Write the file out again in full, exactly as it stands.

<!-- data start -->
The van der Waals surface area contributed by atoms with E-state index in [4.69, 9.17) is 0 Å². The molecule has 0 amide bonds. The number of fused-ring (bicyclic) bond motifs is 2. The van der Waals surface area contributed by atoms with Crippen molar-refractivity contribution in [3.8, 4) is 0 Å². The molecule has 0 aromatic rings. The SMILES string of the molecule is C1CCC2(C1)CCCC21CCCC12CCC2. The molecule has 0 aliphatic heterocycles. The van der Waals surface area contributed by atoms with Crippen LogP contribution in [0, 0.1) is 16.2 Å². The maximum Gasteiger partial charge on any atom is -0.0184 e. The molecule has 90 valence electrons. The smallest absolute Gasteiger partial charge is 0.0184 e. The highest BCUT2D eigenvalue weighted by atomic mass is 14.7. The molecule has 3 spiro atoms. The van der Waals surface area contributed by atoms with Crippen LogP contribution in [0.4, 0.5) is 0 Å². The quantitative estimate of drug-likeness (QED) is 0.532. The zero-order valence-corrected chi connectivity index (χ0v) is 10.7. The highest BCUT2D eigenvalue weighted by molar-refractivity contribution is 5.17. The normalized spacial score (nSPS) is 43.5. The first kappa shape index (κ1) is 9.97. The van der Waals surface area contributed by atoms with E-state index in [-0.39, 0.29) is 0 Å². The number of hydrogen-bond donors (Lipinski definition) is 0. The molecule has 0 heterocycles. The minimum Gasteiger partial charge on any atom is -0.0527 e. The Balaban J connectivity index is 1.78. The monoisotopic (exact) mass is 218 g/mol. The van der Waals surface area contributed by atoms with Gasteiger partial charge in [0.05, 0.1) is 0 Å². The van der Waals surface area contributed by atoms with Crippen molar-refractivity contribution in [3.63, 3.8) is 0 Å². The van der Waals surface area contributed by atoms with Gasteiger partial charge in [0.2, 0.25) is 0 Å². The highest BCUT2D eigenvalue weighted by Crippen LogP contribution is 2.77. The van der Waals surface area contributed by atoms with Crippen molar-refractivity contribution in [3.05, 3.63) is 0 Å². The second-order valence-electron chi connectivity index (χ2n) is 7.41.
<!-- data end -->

The van der Waals surface area contributed by atoms with E-state index in [4.69, 9.17) is 0 Å². The molecule has 0 amide bonds. The number of fused-ring (bicyclic) bond motifs is 2. The van der Waals surface area contributed by atoms with Crippen molar-refractivity contribution in [3.8, 4) is 0 Å². The molecule has 0 aromatic rings. The SMILES string of the molecule is C1CCC2(C1)CCCC21CCCC12CCC2. The molecule has 0 aliphatic heterocycles. The van der Waals surface area contributed by atoms with Crippen LogP contribution in [0, 0.1) is 16.2 Å². The maximum Gasteiger partial charge on any atom is -0.0184 e. The molecule has 90 valence electrons. The smallest absolute Gasteiger partial charge is 0.0184 e. The highest BCUT2D eigenvalue weighted by atomic mass is 14.7. The molecule has 3 spiro atoms. The van der Waals surface area contributed by atoms with Crippen LogP contribution in [0.4, 0.5) is 0 Å². The quantitative estimate of drug-likeness (QED) is 0.532. The zero-order valence-corrected chi connectivity index (χ0v) is 10.7. The highest BCUT2D eigenvalue weighted by molar-refractivity contribution is 5.17. The normalized spacial score (nSPS) is 43.5. The first kappa shape index (κ1) is 9.97. The van der Waals surface area contributed by atoms with E-state index in [-0.39, 0.29) is 0 Å². The number of hydrogen-bond donors (Lipinski definition) is 0. The molecule has 0 heterocycles. The minimum Gasteiger partial charge on any atom is -0.0527 e. The Balaban J connectivity index is 1.78. The monoisotopic (exact) mass is 218 g/mol. The van der Waals surface area contributed by atoms with Gasteiger partial charge in [0.05, 0.1) is 0 Å². The van der Waals surface area contributed by atoms with Crippen molar-refractivity contribution in [3.63, 3.8) is 0 Å². The van der Waals surface area contributed by atoms with Gasteiger partial charge in [0.2, 0.25) is 0 Å². The highest BCUT2D eigenvalue weighted by Crippen LogP contribution is 2.77. The van der Waals surface area contributed by atoms with Crippen molar-refractivity contribution in [3.05, 3.63) is 0 Å². The second-order valence-electron chi connectivity index (χ2n) is 7.41.